Then the soldiers nailed him to the cross. They divided his clothes and threw dice to decide who would get each piece. It was nine o’clock in the morning when they crucified him. A sign announced the charge against him. It read, “The King of the Jews.” Two revolutionaries were crucified with him, one on his right and one on his left. The people passing by shouted abuse, shaking their heads in mockery. “Ha! Look at you now!” they yelled at him. “You said you were going to destroy the Temple and rebuild it in three days. Well then, save yourself and come down from the cross!” The leading priests and teachers of religious law also mocked Jesus. “He saved others,” they scoffed, “but he can’t save himself! Let this Messiah, this King of Israel, come down from the cross so we can see it and believe him!” Even the men who were crucified with Jesus ridiculed him. At noon, darkness fell across the whole land until three o’clock. Then at three o’clock Jesus called out with a loud voice, “Eloi, Eloi, lema sabachthani?” which means “My God, my God, why have you abandoned me?”…Then Jesus uttered another loud cry and breathed his last. And the curtain in the sanctuary of the Temple was torn in two, from top to bottom. (Mark 15:24-38)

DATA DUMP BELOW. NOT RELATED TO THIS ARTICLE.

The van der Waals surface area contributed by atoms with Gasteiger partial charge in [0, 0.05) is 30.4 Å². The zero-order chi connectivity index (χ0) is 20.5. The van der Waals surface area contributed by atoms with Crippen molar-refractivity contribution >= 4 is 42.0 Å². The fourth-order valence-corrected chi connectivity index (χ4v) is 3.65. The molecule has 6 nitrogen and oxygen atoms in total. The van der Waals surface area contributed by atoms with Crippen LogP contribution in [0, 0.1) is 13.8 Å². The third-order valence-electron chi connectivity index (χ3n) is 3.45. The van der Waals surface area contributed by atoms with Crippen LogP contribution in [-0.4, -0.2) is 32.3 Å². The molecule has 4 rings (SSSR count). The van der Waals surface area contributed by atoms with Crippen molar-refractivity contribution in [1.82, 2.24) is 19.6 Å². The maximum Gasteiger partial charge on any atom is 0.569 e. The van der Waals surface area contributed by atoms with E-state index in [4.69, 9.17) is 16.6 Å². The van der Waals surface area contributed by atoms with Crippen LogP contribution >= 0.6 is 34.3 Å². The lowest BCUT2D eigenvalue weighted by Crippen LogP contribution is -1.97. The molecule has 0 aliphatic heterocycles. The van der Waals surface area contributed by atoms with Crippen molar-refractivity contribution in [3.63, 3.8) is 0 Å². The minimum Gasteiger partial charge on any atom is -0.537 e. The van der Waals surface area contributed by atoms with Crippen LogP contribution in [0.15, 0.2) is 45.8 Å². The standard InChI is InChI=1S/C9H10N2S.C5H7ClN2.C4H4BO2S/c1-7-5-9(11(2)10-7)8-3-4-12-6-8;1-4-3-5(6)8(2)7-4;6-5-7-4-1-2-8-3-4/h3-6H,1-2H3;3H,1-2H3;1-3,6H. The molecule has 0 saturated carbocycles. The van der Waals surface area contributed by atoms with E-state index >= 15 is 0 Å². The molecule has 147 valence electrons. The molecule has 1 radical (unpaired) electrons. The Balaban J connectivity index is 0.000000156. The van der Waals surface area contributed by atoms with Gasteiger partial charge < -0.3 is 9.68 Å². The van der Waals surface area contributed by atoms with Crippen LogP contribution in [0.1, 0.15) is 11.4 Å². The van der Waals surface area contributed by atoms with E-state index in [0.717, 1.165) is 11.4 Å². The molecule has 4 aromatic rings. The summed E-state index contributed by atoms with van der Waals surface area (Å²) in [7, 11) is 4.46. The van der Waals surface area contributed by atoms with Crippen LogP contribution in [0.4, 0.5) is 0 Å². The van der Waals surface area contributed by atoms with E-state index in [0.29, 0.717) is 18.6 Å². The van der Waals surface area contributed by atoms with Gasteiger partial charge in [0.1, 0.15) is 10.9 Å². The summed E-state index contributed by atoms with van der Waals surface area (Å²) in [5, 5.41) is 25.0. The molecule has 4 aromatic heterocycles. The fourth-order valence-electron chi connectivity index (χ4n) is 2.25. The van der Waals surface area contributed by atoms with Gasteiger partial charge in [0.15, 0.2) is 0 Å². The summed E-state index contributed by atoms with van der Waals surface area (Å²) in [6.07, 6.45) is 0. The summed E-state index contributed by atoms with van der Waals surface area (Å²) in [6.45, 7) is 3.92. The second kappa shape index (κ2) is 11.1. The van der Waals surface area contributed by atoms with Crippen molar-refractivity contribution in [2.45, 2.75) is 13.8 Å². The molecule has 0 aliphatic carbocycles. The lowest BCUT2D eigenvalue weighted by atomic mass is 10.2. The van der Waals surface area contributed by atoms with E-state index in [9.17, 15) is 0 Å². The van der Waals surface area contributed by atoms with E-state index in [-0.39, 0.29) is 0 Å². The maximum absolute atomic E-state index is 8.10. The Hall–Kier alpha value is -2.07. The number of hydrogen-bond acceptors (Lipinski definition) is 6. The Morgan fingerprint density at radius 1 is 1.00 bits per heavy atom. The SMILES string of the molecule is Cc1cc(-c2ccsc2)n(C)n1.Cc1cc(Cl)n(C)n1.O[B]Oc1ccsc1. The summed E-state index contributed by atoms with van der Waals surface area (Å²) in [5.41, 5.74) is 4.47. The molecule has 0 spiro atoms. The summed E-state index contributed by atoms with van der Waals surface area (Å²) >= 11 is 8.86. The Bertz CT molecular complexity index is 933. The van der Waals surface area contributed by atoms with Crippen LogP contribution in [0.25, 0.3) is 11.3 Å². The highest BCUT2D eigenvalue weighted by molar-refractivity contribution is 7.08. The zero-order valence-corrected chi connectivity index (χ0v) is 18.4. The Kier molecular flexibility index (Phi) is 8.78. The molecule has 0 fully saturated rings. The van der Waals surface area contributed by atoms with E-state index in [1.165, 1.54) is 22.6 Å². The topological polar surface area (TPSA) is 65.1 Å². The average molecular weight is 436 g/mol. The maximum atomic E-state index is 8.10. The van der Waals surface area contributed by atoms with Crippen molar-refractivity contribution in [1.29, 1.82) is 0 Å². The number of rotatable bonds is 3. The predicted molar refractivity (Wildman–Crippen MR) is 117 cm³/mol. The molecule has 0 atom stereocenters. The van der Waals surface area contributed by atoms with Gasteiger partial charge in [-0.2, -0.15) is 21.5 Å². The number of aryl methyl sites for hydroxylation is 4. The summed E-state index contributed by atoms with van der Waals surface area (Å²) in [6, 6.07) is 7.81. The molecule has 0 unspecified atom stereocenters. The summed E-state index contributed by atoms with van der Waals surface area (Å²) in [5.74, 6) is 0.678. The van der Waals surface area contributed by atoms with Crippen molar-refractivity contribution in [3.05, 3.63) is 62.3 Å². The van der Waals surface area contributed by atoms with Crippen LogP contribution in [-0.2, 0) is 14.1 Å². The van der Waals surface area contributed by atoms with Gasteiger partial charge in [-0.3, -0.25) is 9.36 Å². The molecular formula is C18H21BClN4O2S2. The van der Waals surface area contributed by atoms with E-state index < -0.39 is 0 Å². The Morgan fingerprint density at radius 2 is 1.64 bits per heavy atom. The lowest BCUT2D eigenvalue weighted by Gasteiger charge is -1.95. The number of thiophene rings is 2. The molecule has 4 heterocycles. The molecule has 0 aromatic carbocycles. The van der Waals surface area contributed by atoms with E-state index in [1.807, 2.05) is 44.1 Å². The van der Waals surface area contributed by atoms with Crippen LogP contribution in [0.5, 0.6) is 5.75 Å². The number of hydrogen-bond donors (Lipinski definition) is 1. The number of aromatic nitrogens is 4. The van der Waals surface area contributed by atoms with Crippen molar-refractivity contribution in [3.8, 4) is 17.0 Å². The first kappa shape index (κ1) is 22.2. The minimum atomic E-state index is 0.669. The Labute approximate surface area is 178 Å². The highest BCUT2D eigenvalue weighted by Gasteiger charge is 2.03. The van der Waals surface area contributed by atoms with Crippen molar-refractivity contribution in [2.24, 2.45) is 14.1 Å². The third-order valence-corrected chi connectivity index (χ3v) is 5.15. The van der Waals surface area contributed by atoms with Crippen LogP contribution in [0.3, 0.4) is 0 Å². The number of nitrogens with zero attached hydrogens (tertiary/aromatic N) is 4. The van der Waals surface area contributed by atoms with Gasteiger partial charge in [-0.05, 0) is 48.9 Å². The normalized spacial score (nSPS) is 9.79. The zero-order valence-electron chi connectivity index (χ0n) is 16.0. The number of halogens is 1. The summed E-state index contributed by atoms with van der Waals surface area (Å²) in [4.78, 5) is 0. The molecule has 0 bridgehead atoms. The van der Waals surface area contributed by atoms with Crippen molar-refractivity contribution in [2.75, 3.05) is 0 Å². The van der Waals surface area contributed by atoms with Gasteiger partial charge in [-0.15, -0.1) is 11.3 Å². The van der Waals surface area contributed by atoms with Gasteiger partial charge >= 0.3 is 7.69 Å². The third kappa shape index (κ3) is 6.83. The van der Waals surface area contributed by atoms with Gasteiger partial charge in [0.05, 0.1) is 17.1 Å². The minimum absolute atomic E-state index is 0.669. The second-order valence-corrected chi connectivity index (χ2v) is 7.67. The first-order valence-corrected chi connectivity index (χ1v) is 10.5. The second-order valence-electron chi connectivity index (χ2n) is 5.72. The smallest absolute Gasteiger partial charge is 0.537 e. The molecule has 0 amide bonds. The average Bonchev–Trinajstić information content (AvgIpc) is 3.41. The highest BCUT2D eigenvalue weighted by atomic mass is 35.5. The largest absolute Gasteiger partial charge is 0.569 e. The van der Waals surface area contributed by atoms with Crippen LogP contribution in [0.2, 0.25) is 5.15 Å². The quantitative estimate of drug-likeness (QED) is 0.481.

“Savior of the world, what have you done to deserve this? And what have we done to deserve you? Strung up between criminals, cursed and spat upon, you wait for death, and look for us, for us whose sin has crucified you.
To the mystery of undeserved suffering you bring the deeper mystery of unmerited love. Forgive us for not knowing what we have done; open our eyes to see what you are doing now, as through wood and nails, you disempower our depravity and transform us by your grace.” (A prayer from the Book of Common Order, The Church of Scotland)